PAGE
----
A Basic Guide To The Fundamentals Of Lighting For Photography

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It goes without saying how crucial a source of light is to photography. How you place it, the intensity, its color, the temperature, the hardness, and all its entailing elements speak through an image. As you play with light and shadow and start to paint with light, that is where it gives birth to the art of photography. 

Lighting in photography can seem to be a complicated element, but understanding it is key. Once you grasp the idea of the core characteristics of lighting and learn to apply it outdoors and indoors, you can unlock your full creative potential.

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There are some fundamental characteristics that can help you paint your photo. Before we dive into them, you should learn to use photographic lighting as natural light may not always be on your terms. Some commonly used artificial light include flash, LED, Incandescent, and fluorescent. Softboxes, covers, filters, bounce, and grids are used to manipulate the harshness and hue of the light. 

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Fundamentals of photography lighting 

Here are the top fundamental characteristics of lightening you should consider while taking a photograph

  • Quantity or the Intensity of light
  • The quality or the hardness of light
  • The direction of the light 
  • Temperature of light 

Quantity or the Intensity of light

The intensity of the light refers to the strength of the light, where it can be bright or dim. Our eye adjusts to the light’s intensity as our iris automatically opens and closes. Whereas for the camera, you must work with its exposure triangle. When there is not enough light, it is underexposed; when it is too much, it is overexposed. 

The camera uses three controls: the aperture (the f/stop), shutter speed, and ISO level. In case of intense light (like in the middle of the day), you would want to lower your ISO, increase the shutter speed, and keep the aperture small (lens opening to minimal, large f/stop). This prevents overexposed images.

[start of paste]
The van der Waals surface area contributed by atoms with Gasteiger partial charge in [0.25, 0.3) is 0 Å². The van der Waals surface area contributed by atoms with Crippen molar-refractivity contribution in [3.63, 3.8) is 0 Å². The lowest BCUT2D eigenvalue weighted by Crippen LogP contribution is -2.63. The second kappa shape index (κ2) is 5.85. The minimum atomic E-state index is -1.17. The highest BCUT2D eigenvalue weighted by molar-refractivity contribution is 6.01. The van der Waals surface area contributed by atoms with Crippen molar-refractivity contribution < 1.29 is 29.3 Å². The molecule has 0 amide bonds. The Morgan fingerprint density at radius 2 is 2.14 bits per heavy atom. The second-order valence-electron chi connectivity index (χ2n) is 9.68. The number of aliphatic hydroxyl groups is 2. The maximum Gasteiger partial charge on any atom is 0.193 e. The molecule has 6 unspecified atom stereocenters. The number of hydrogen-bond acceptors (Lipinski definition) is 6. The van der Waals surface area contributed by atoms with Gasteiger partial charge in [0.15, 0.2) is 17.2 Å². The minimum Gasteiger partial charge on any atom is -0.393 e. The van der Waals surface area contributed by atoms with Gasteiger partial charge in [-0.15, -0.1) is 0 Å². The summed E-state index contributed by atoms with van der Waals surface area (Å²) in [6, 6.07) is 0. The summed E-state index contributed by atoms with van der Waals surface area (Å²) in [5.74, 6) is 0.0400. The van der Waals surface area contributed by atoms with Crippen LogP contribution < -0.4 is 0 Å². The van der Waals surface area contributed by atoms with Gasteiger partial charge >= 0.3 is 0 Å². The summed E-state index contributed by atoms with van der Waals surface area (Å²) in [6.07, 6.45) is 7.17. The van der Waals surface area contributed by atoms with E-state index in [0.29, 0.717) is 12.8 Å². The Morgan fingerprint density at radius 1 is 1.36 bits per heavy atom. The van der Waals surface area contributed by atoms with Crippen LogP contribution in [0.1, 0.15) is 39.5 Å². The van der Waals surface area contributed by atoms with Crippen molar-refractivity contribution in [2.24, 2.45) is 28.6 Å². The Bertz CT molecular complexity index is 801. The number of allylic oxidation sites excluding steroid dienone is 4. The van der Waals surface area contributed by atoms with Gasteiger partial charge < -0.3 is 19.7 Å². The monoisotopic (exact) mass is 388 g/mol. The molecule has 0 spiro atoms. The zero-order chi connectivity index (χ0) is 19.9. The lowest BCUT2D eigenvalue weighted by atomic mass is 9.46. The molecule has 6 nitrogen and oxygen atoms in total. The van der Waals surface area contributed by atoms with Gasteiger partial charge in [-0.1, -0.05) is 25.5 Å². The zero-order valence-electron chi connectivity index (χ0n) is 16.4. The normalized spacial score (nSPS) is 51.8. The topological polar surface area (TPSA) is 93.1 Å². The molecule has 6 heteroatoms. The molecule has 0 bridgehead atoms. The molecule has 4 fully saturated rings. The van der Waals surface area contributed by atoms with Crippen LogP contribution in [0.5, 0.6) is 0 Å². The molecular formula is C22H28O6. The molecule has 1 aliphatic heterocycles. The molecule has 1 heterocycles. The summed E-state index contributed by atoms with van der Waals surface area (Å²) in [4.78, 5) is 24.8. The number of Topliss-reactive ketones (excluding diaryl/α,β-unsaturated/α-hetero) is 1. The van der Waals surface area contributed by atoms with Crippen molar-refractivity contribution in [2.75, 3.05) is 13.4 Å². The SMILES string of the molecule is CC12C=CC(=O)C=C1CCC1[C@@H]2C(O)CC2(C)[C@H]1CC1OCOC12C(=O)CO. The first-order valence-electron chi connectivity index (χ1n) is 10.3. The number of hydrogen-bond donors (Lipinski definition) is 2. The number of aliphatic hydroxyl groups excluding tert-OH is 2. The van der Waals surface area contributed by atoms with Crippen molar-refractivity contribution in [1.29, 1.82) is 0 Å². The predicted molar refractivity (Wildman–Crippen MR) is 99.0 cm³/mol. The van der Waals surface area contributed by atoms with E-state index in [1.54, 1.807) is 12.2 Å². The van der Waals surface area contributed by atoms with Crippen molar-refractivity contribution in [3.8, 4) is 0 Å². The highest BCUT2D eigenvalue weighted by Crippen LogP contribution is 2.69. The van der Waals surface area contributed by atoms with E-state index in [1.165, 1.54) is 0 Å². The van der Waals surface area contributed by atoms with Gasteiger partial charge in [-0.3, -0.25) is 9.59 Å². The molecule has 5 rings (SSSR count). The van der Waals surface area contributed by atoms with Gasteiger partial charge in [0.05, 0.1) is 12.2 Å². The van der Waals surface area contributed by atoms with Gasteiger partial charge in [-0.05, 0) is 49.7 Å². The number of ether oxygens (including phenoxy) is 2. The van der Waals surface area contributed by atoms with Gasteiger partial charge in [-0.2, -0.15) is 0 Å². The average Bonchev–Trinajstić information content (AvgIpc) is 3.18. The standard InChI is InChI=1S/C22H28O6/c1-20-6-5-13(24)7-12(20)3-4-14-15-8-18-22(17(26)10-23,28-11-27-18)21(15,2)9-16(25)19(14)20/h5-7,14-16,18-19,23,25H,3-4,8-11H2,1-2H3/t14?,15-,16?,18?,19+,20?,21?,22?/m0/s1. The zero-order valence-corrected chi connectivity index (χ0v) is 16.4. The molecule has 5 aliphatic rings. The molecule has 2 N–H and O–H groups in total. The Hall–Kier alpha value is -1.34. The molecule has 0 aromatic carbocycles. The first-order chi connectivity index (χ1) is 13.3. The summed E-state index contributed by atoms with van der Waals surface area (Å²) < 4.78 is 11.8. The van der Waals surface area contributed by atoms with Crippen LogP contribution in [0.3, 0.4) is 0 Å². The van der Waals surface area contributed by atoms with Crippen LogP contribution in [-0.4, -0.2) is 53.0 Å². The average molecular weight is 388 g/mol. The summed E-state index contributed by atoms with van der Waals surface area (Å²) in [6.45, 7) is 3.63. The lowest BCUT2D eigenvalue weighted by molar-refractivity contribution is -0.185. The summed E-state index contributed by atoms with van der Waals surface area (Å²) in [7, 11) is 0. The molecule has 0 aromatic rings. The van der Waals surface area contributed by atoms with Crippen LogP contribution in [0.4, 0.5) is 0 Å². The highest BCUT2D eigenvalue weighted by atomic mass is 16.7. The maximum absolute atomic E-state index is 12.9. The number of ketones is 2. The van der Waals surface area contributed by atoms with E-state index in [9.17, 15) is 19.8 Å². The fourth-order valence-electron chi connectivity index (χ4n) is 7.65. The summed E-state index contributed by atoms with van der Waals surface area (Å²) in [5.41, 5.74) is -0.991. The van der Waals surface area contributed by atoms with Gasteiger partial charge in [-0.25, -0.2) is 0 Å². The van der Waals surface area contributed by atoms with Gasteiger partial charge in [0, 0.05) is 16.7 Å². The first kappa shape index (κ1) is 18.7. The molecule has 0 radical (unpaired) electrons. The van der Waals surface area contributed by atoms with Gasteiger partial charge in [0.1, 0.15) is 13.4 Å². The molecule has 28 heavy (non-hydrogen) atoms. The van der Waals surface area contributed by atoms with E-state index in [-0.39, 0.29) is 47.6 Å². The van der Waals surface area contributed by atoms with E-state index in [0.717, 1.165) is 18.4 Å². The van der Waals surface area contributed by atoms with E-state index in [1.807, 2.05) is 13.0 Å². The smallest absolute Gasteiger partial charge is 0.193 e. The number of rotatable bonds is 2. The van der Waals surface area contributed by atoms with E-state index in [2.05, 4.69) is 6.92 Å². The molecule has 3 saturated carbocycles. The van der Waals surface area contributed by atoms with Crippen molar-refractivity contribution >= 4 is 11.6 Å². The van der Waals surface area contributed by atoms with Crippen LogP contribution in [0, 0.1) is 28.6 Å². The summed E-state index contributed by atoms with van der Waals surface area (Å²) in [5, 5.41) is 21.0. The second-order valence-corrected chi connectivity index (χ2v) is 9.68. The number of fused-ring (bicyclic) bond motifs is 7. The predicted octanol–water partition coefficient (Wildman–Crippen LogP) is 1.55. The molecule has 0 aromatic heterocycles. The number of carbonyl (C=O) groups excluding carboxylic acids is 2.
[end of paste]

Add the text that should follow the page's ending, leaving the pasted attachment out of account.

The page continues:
In a low-light scenario, you can apply these same controls the other way around. If you increase the ISO level, slow your shutter speed, and open your aperture (small f/stop), it will help you from getting underexposed images. 

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The quality or the hardness of light 

The quality of light is often described as soft light or hard light. The difference between each is usually seen in shadows produced by different light sources. 

Soft light creates fewer softer shadows and mild differentiation between light and shadow. It comes from a diffuse source and is non-directional. A foggy day, a cloudy morning, or light bouncing off something are examples of soft light. 

In contrast, hard light is directional, harsh, and casts strong shadows. A sunny midday photograph would be the best example of harsh light. Though hard light is used to create edgy shades and a dramatic portrait, photographers don’t always lean for striking sharp edges. You can create soft light with a diffuser or a flash bounce. 

The quality of light you choose is entirely dependent on the choice of mood and aesthetic you are going for. However, you must have a basic understanding of the quality of light and how it impacts an image.  

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The direction of the light 

A photo tells a story through lighting, depth, color, and intensity. The direction of light is manipulated to create a sense of depth in the photograph by determining the length of the shadows. Rather than having a flat image, you can bring out its depth by changing the angle where the light strikes the subject

In the outdoors, you have to change the subject according to sunlight. In the studio, you can move around your key, back, and fill light to create your desired image. An ideal setting used is having the fill light at a 45-degree angle to create the depth of shadows desired. 

Temperature of light 

The temperature or the color sets the mood of the photograph. A blue shade of tint gives a cool effect, and a gold or orange tint or shade provides a warm effect. The color temperatures are cited on the Kelvin scale, ranging from 1000 k from the warmer end to 10000 k to the cooler end of the scale. 

The golden light or the warmer tint gives off happy, courteous, and friendly vibes. The blue tones of fluorescent light, or a cold night, give off a moody, cold vibe, which I think can be exceptionally artistic if used elegantly.

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In conclusion 

Photography is an art where you paint with light. With a good grasp of these technicalities, you can play around with light and paint something that comes off like a dream. Learning to control the light and create a scene that is technically balanced will give an edge to this field. Practice correcting modes with white balance set the proper light direction, and master the exposure triangle. 

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A writing enthusiast who inclines toward photography and an artistic way of expression. Started writing blogs by the end of her degree studies and continued to do so with much more involvement in designing and marketing. She enjoys her free time doing self-care, listening to music, and capturing some stories.